Extrapolation domain analysis

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Extrapolation domain analysis (EDA) is a methodology for identifying geographical areas that seem suitable for adoption of innovative ecosystem management practices on the basis of sites exhibiting similarity in conditions such as climatic, land use and socio-economic indicators. Whilst it has been applied to water research projects in nine pilot basins, the concept is generic and can be applied to any project where accelerating change being considered as a central development objective. Many research for development programmes, need to ensure their research impact local areas, and that collectively contribute to spreading success to other areas, through the processes of ‘up or out scaling’.

The outputs of the method thus far have been used to quantify the global economic impact of implementing particular innovations together with its effect on water resources (Bouman et al., 2007). The research has stimulated members of several of the Challenge Program for Water and Food projects to explore potential areas for scaling out. Such is the case of the Quesungual agroforestry system, which is moving towards new areas in parallel with areas identified by the EDA method.

Extrapolation domain analysis (EDA) is a combined approach that incorporates a number of spatial analysis techniques. It was first investigated in 2006, when it was applied to assess how similarity analysis can be used to scale out research findings within seven Andes pilot systems of basins.[1] The method developed further the research around the Homologue analysis[2] by incorporating socio-economic variables in the search for similar sites around the Tropics. It has since been used to evaluate ‘Impact pathways’ and Global Impact Analysis.[3]

To derive the extrapolation domains, Bayesian and frequentist statistical modelling techniques are used. The weights-of-evidence (WofE) methodology is applied; this is based largely on the concepts of Bayesian probabilistic reasoning.[4][5] In essence, statistical inference is based on determining the probability of target sites adopting the change demonstrated in pilot areas. The assumption is that a collection of training points will, in aggregate, have common characteristics that will allow their presence in other similar sites to be predicted. It is based on the collection of factors (used to create evidential theme data layers) that prove to be consistent with successful implementation at pilot sites and assumes that if target sites exhibit similar socio-economic, together with climatic and landscapes attributes to pilot sites, then there is strong evidence to suggest that out-scaling[clarification needed] to these sites will succeed.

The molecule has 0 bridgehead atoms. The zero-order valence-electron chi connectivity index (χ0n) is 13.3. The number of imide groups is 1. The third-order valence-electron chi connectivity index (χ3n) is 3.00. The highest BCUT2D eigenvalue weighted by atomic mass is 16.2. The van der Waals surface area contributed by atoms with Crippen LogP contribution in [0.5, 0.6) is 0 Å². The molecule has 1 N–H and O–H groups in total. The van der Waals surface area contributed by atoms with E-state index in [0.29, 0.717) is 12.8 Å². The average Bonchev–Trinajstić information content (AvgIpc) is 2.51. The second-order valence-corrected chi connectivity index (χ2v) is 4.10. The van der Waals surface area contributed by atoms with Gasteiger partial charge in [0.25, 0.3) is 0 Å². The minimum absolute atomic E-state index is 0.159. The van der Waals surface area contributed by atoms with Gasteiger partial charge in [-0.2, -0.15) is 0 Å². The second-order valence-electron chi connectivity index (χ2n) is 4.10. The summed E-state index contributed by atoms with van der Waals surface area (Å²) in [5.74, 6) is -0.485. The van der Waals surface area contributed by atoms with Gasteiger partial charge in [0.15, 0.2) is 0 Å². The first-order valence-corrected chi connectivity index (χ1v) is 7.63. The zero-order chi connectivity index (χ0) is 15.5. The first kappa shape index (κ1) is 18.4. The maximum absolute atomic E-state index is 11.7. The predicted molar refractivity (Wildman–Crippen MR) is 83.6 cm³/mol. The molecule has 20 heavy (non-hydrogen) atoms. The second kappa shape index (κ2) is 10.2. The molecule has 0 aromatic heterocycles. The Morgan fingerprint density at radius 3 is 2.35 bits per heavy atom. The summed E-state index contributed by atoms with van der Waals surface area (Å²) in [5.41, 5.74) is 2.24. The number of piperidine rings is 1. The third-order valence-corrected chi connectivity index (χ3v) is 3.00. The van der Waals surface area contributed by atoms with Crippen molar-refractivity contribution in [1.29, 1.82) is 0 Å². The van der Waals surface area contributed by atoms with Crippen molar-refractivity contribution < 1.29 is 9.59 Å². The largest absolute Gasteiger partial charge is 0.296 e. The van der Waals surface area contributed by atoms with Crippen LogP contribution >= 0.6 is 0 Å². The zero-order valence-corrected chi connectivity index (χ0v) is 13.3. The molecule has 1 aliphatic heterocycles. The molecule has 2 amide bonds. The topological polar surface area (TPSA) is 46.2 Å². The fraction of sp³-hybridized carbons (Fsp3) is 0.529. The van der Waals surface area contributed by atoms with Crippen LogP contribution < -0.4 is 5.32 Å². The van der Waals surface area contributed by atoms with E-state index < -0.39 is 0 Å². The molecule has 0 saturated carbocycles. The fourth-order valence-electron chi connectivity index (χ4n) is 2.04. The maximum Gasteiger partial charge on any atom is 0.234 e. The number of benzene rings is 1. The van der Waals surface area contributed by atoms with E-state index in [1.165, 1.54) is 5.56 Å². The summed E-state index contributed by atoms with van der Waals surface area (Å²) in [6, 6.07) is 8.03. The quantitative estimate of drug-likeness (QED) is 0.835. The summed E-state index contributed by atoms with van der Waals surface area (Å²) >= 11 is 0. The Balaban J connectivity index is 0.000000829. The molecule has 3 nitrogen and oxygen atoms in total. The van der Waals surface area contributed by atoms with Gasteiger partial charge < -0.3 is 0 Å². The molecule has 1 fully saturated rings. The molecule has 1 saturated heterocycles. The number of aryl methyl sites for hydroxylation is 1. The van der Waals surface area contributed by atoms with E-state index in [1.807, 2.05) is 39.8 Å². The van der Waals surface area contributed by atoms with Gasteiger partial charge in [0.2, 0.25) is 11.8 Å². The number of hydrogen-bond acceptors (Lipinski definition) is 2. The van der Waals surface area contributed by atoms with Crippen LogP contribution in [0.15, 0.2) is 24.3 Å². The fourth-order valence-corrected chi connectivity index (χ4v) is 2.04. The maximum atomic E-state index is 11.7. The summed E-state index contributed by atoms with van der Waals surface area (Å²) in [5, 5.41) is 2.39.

To determine the similarity of climatic conditions across a geographical area to those exhibited by the pilot site, a technique developed by Jones et al. (2005) called ‘Homologue’ is used for identifying similar environments throughout the Tropics. The pixel resolution at which this is processed is 2.43 arc minutes, or 4.5 km at the equator.

References[edit]

  1. ^ Otero, M.F., Rubiano, J., Soto, V. and Lema, G. 2006. Using similarity analyses to scaling out research. Water International. Vol 31 No. 3. 376–386 pp.
  2. ^ Jones, P.G., W. Diaz, and J.H. Cock. 2005. Homologue: A computer System for Identifying Similar Environments throughout the Tropical World. Version Beta a.0. CIAT, Colombia.
  3. ^ Bouman, Bas, Simon Cook, Boru Douthwaite, Claudia Ringler, Jorge Rubiano, and Tingju Zhu. June 2007. “Impact Potential of the “Temperate and Tropical Aerobic Rice (STAR) in Asia”. Internal document prepared by the CPWF Impact Project for the External Review team.
  4. ^ Bonham-Carter, G.F., F.P. Agterberg, and D.F. Wright. 1989. Weights of evidence modelling: a new approach to mapping mineral potential. In Statistical Applications in the Earth Sciences, ed. Agternerg, F.P and Bonham-Carter, G.F. Geological Survey of Canada. Paper 89-9. 171–183.
  5. ^ Bonham-Carter, GF. 2002. Geographic information systems for geoscientist: Modelling with GIS. In: Merriam DF, editors. Computer Methods in the Geosciences. New York: Pergamon/Elsevier; 302–334.